Teaching Kit

Lo-Fi, No-Fi! Teaching Kit

How can we empower educators to teach the web in settings where connectivity isn't guaranteed? This Teaching Kit, codesigned with communities around the world, features a series of remixable, modular group activities that explore the Web Literacy Map using creative methods and lo-fi materials.

Facilitated by Kat Braybrooke, Karen Smith, Julia Vallera, Jess Klein and Chad Sansing.

Description

This project has been designed to support mentors who want to teach the web offline or where access to digital devices is limited. Because each of the activities outlined here are modular and remixable, they are flexible enough to stand alone so that you can mix and match depending on your environmental and social needs.

This kit emphasizes learning which is both lo-fi and no-fi. Let's talk a bit about what that means.

Lo-fi webmaking

By lo-fi we mean low fidelity. Low fidelity is a term used by web designers who create prototypes of their designs using materials like paper and sticky notes. Paper is low-fidelity itself when compared to the pixels and bits of data or a digital prototype. By lo-fi, we also recognize that there are teaching environments that have some connectivity (i.e., one computer online), but not much.

No-fi webmaking

Another important place for this work relates to sessions facilitated in environments entirely without internet access. No-fi or limited connectivity situations exist for a variety of reasons including lack of devices, lack of bandwidth, or outdoor settings that are not connected. If you are in a no-fi environment, there are many activities that you can use to teach web literacy from games to low fidelity materials to devices in offline modes.

Agenda

This kit is organized with 3 categories of activities that you can mix and match for your event.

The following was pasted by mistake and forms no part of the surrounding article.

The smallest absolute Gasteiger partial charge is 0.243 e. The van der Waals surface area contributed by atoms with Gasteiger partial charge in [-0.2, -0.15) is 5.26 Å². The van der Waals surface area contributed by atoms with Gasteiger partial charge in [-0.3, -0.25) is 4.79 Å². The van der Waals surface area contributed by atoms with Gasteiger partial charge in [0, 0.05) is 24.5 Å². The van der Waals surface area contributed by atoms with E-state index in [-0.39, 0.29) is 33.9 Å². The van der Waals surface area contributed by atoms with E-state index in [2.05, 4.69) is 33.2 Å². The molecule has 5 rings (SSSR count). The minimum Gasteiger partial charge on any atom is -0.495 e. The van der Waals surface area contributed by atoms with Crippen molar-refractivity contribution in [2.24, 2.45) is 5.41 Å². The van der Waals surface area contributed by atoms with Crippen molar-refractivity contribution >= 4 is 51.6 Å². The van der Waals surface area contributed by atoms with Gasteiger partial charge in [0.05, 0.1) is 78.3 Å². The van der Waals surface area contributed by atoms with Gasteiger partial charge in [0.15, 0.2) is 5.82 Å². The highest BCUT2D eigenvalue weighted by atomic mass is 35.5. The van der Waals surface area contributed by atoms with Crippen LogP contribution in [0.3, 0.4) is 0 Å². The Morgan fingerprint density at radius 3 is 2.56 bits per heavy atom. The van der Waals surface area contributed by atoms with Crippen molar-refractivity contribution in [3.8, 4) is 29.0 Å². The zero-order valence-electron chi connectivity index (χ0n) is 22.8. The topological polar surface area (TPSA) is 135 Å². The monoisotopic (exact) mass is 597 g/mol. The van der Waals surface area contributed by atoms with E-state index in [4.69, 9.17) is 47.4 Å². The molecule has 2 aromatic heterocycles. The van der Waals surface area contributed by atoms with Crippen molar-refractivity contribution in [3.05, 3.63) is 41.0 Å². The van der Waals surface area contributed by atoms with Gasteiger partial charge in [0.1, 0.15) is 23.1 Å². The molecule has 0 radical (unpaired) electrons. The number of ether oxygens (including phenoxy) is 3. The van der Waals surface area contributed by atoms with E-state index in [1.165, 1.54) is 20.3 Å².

Lo-fi games and simulations

  1. Catch a network signal! Activity (Author: Team Mesh)
  2. Web mechanics speed dating (Author: Julia Vallera)
  3. A beginner's guide to creative game makery (Author: Chloe Varelidi)
  4. Thimble tag puzzle activity (Author: Digital Corps)
  5. Use puzzles to teach HTML (Author: Ginger Coons)
  6. Create Your own games, summer edition (Author: Chloe Varelidi)
  7. A strong wind blows for the open web icebreaker (Author: Laura Hilliger)

No-fi and paper-based activities

  1. HTML puzzle box (Author: Sophie Kay, Open Science Training Initiative)
  2. HTML puzzle box (Author: Yofie Setiawan, Mozilla Indonesia)
  3. Teaching the whole child, even the digital bits (Author: Jeannie Crowley)
  4. Prototyping with a teaching kit design canvas [English] and Prototipando kits de enseƱanza con lienzos dibujos y bocetos en pape [Spanish] (Authors: Kat Braybrooke, Alvar Maciel)
  5. Working with games in the wild (Author: Chloe Varelidi)
  6. Code thief cards to teach Javascript offline (Author: Chad Sansing)
  7. Web Literacy offline bingo (Author: Karen Smith)
  8. Code castles to teach HTML (Author: Chad Sansing)

Getting creative with limited connectivity and devices

  1. Report your own story (Author: Radio Rookies)
  2. The Mobile design ideation Kit (Author: Jess Klein)
  3. Create lo-fi Webmaker clubs in schools with Kidzilla (Author: Sathyabama Firefox Club)
  4. Out in the field, exploring the city (Authors: Andi Argast, Michelle Gay)
  5. Hack your notebook teaching kit (Authors: Jen Dick, Jie Qi, David Cole and Chad Sansing)

Assessment and review

You can get an idea of whether your learners have gained from this session based on their knowledge of the following skills (in progress):

  • Demonstrate knowledge gained through hands-on activities, games or discussion
  • Work collaboratively and openly with others to complete activities or tasks
  • Use creative methods to build technological skills in novel and unexpected ways